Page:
Effective data visualization helps us to more easily comprehend trends and relationships between sets of quantitative data that may not otherwise be readily apparent. If one is looking at numbers and statistics on a page, trends and correlations are many times not easy to see. Large data sets that are effectively transformed into a more visual context can be much more fully comprehended. Journalist David McCandless has perhaps articulated this best in his Ted Talk “The Beauty of Data Visualization” (below) when he says, “By visualizing this information, we have turned it into a landscape that you can explore with your eyes.” In his talk, he highlights key features of effective visualization of data, and provides some excellent examples. My personal favorite was a design motif called the “balloon race” (time 12:42), for which he examines both the popularity of, and scientific evidence for, various nutritional supplements.
Another fantastic example of excellent data visualization can be seen in Hans Rosling’s Ted Talk, recorded in February of 2006, involving a number of metrics for global development. In his presentation, he demonstrates the power of adding animation to data visualization to add an element of time for the viewer. You can explore more updated statistics and charts about global development here, which is presented by the organization Gapminder. (Gapminder also has a page specifically for teachers who are perhaps interested in ways to use these tools in the classroom.)
I’m not intentionally trying to inundate you with videos, but I really do find Hans’s work to be fascinating, so I can’t resist sharing another. This one, from the BBC, also ties back to my previous post about storytelling, in which Hans “tells the story of the world in 200 countries over 200 years using 120,000 numbers – in just four minutes.”
One of my favorite sources for chemistry-related infographics is a site called “Compound Interest”, run by chemistry educator Andy Brunning. On his site, Andy features chemistry-related infographics covering a variety of themes, and I encourage you to take a moment to explore some of these before reading further. I have included an example, which explains the chemistry of Camembert cheese, below.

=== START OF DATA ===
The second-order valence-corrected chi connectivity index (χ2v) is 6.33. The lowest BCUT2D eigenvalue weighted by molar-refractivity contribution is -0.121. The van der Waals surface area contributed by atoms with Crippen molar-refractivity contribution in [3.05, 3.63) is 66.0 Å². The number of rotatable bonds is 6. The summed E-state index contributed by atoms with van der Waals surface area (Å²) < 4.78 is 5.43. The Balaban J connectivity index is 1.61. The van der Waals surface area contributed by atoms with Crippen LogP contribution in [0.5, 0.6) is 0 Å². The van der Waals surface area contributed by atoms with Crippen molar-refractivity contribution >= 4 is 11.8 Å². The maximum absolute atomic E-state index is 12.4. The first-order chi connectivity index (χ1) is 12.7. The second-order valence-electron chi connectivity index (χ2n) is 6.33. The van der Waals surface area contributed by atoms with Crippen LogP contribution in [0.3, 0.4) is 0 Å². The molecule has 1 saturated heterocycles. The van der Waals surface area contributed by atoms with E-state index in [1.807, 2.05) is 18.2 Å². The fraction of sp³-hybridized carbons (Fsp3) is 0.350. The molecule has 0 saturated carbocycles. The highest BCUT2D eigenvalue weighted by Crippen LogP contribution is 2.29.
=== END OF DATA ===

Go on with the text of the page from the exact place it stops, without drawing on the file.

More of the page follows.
(Image copyright: Andy Brunning Shared under Creative Commons License.)
I have been following Andy’s site for several years now, and have really liked the quality of the chemical information, as well as the visual aesthetics of the infographics he produces. Each one is filled with interesting (as least, in my opinion) information/facts regarding a specific chemical compound, class of compounds, or perhaps another interesting chemistry link.
Having now studied aspects of good design in a more formal sense as part of COETAIL, I can now better articulate what I really like about Andy’s infographics from a visual perspective as well.
Use of Color
Each of the infographics has a color theme, usually related somehow to the topic of the infographic. For example, the “Colour and Aroma of Roses” infographic has a red color scheme, while the “Chemistry of Broccoli” has a green one.
Use of Space
The infographics make excellent use of space, by balancing both visuals and empty space. They do not appear to be cluttered with too much information, yet, do not leave large areas of space unutilized. For almost all of these graphics, Andy could have chosen to include more information, more chemical structures, and more visuals. But I feel that he consistently strikes the right balance between visuals and text in his infographics, as well as arrangement of these elements overall.
Consistency of Visual Theme
The Compound Interest infographics all contain a common visual theme, while all being individually unique. I sometimes come across these infographics on other sites, and can immediately recognize them as Andy’s work based on their visual layout, even without looking closely at them.
I have printed out (and laminated) many of my favorite infographics to hang around my classroom. I usually do this with A3 or A4 sized paper, so they are not too large and easy to fit on cabinets or small wall spaces. This allows me opportunity to put up several around the chemistry lab at once, and then rotate them throughout the school year. Many of Andy’s infographics are related to times of the year and holidays, and these provide a convenient link between chemistry and the real world. For example, this one, posted by Chemical and Engineering News, is related to the chemistry behind dyeing Easter eggs.
My students really seem to like these infographics. I often see students pausing to read them, and expressing clear interest in what they are reading. What I’m noticing is that students really enjoy reading about the link between events/objects in their lives, and the chemistry associated with them. I have recently been thinking about how I could utilize these as part of an assignment/activity for my students.
I’m thinking of having students investigate their own areas of personal interest to find links to chemistry. This would allow students to practice their research skills, apply their understanding of chemical concepts to new areas, and also give them a sense of autonomy in their own learning. My students would also be able to apply principles of good visual design in the creation of their own infographics, perhaps using the Compound Interest infographics as inspiration.
Please let me know if you have any ideas and/or feedback for me related to visual data representation, or its implementation in the secondary science classroom. I look forward to hearing from you!